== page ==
Part Three: Edgar’s federal prison life

Remember Edgar, my invented Jan 6 federal prison candidate? Sure you do. I’ve been introducing him to federal prison life one step at a time.

I’ve expressed some jollitry over this because, hey, I’m not the one going to Club Fed. And, of course, I’m feeling cheerfully vengeful about the thousands of Americans who breached the Capitol and our nation of laws and caused otherwise sentient people to fear we’re losing everything on our way to fascism.

Yet I must say, without any sympathy for these new inmates, a thorough reading of the prison rules is…flattening to the spirit. As clinically informative and coolly rational as the handbook is, the overweening message is oppression, control and discipline.

By the way, if you’re looking for a job, the BOP is offering one:


Want to create change? Do it from the inside out. Work at the Federal Bureau of Prisons to make a real difference while building a rewarding career. For more information please call our BOP Career Connection Hotline 1-866-307-1045 or email the National Recruitment Team.

I think I did that as a public service; or maybe not. Anyway, I did it.

On we go.

You can’t smoke in federal prison housing units.

All housing units have been designated as non-smoking areas. Tobacco
will be considered contraband and will be subject to disciplinary action.

You must be counted. Frequently. Sometimes standing up.

It is necessary for staff to count inmates on a regular basis. Staff will
announce each count. During counts, inmates will be locked in their
cells and remain quiet until the count has been announced as clear.
Official counts are scheduled at 12:01 am, 3:00 am, 5:00 am, 4:00 pm
and 10:00 pm each day, but a count can be taken at any time. During
the 4:00 pm & 10:00 pm counts, inmates are required to stand by their

Movements are controlled.

We have a movement system in effect from 7:30 am – 8:30 pm, seven
days a week including federal holidays. All inmate movement shall
ordinarily coincide with controlled movement time frames.

You can play games but…

Inmates may play cards and approved quiet games from 10:30 am to
12:00 pm, and from 2:30 pm until lockdown, providing appropriate noise
levels are maintained and the unit sanitation is being maintained.

So you have to clean simultaneously with the quiet games and — wait, what about your work assignment? When do you go to work? I’m confused.

There are spending limitations and monthly validations for all those yummy commissary items. Don’t ask me about the “validations;” it’s confusing.

Any inmate’s cell may be searched — the BOP actually calls this procedure “shakedowns” — at any time.

Food service. You can go halal or kosher or vegetarian. But I find the rules about getting food contradictory. You can go through the line once but not return to the line again? So how do you get your “seconds”?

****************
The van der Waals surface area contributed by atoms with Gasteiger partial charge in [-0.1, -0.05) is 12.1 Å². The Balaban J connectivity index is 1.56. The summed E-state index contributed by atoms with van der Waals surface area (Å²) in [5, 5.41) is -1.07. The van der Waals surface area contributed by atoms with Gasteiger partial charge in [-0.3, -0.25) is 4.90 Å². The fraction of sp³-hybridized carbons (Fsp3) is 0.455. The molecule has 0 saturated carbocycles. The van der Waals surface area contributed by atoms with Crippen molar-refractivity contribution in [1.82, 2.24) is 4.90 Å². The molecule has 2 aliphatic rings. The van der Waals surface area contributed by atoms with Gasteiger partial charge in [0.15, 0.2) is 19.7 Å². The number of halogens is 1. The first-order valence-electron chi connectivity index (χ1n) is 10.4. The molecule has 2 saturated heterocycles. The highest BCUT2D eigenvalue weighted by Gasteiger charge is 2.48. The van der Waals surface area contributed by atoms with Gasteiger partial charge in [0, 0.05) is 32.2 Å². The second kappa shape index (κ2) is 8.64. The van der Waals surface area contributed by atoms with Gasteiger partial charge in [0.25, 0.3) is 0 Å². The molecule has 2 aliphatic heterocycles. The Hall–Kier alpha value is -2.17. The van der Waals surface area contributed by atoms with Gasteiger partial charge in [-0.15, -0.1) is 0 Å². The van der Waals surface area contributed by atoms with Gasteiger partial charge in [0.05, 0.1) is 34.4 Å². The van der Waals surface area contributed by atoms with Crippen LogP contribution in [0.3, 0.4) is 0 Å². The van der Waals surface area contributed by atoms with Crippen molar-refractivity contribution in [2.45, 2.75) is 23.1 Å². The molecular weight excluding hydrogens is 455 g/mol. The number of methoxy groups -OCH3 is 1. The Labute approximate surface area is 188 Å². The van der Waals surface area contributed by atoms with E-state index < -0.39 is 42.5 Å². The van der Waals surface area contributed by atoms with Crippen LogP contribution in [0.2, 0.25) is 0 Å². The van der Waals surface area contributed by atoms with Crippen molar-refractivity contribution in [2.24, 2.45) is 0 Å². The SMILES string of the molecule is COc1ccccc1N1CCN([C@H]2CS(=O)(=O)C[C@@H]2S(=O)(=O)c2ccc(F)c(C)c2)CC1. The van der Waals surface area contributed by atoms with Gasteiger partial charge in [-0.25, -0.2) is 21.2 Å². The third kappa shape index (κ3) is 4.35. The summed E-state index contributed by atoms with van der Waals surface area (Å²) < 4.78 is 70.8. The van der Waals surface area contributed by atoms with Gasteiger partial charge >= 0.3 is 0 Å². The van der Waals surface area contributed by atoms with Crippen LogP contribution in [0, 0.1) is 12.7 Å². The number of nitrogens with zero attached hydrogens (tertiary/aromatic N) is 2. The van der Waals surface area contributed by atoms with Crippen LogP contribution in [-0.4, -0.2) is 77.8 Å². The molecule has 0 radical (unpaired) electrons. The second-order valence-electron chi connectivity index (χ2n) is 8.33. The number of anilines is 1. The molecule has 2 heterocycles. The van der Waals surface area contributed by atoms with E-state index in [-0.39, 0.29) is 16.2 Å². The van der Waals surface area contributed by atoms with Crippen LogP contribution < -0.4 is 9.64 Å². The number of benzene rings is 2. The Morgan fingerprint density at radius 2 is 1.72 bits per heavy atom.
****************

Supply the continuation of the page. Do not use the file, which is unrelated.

The Food Service department is centrally located on the compound. It’s
main goal is to provide three nutritionally balanced meals in a clean and
pleasant environment. Inmates will come through the line once and not
return to the line after being served. Inmates may have one dessert item
and one portion of meat. All other food will be served as seconds. Food
Service is one of the most important parts of your stay here at FCI,
Greenville. There is always a demand for help in the Food Service
department. If an inmate has skills or has a desire to learn a food
service skill see the food service administrator for information about the
food service department.

There are nine paragraphs of dining room rules and regulations.

The prison staff takes pride in offering all sorts of recreation and educational opportunities. Yes, and they also offer a multi-paragraph list of dress codes for all these opportunities.

I particularly like the phraseology in an additional section for leisure time and recreation and educational opportunities:

Leisure activities and recreation programs are also supervised by the
education department. These programs help inmates develop an
individual wellness concept. Programs include indoor and outdoor
activities and range from individualized arts and crafts programs to
intramural team sports such as softball, basketball, volleyball, etc.
Physical fitness and weight reduction programs are also important
activities for inmates and contribute to mental health, good interpersonal
relations, and stress reduction. In addition, inmates can learn to use
their free time constructively.

I do not know what it is to “develop an individual wellness concept.” Is that the same thing as staying healthy and well-muscled?

Aside from jogging and lifting weights, here are other things you can do while in federal prison. This section sounds more like Club Fed than any other:

Hobbycraft Leisure Activities: Art, yarn and crochet, beads, music,
fooseball and a variety of card & board games (chess, checkers,
dominoes, scrabble, etc.).

Oh yeah, I can see those MAGA weirdos who attacked police, polluted the Capitol and ran around taking videos of each other, doing yarn and crochet for seven or eight years. But wait! There’s more:

Indoor and Outdoor Recreational Leisure Activities: Structured leagues
in basketball, softball, soccer, volleyball, handball, horseshoe,
racquetball, ping pong, badminton and paddle ball.

Wellness Programs: Wellness room (treadmills, bikes, row machine,
etc.), Yoga classes, aerobics class, afternoon calisthenic and nutrition
classes, and structured walking and jogging programs.

Photo Project: Photos are taken weekly in the visiting room and on the

Movie Project: Movies are shown weekly via television in all units.

Music Program: A variety of leisure bands.

OK, this has tuckered me out. I’m going to do a head count of myself (one!) and take my basket over to the jogging track at Fairway, where I will acquire items not yet on the commissary list.

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